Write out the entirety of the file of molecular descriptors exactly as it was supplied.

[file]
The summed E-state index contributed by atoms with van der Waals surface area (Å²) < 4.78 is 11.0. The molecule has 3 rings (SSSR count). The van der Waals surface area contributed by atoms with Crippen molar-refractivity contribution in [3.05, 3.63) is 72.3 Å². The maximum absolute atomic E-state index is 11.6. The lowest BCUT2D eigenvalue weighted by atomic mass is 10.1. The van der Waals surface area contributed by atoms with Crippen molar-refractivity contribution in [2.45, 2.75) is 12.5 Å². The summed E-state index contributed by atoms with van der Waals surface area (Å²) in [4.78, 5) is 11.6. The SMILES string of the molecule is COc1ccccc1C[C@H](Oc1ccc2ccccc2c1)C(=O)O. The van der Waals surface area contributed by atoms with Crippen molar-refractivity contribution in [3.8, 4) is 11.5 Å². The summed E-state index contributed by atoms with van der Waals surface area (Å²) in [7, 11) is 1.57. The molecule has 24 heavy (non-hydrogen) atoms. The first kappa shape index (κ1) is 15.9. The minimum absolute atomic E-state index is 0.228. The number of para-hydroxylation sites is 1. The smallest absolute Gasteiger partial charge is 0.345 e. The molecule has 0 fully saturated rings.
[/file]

The summed E-state index contributed by atoms with van der Waals surface area (Å²) < 4.78 is 11.0. The molecule has 3 rings (SSSR count). The van der Waals surface area contributed by atoms with Crippen molar-refractivity contribution in [3.05, 3.63) is 72.3 Å². The maximum absolute atomic E-state index is 11.6. The lowest BCUT2D eigenvalue weighted by atomic mass is 10.1. The van der Waals surface area contributed by atoms with Crippen molar-refractivity contribution in [2.45, 2.75) is 12.5 Å². The summed E-state index contributed by atoms with van der Waals surface area (Å²) in [4.78, 5) is 11.6. The SMILES string of the molecule is COc1ccccc1C[C@H](Oc1ccc2ccccc2c1)C(=O)O. The van der Waals surface area contributed by atoms with Crippen molar-refractivity contribution in [3.8, 4) is 11.5 Å². The summed E-state index contributed by atoms with van der Waals surface area (Å²) in [7, 11) is 1.57. The molecule has 24 heavy (non-hydrogen) atoms. The first kappa shape index (κ1) is 15.9. The minimum absolute atomic E-state index is 0.228. The number of para-hydroxylation sites is 1. The smallest absolute Gasteiger partial charge is 0.345 e. The molecule has 0 fully saturated rings.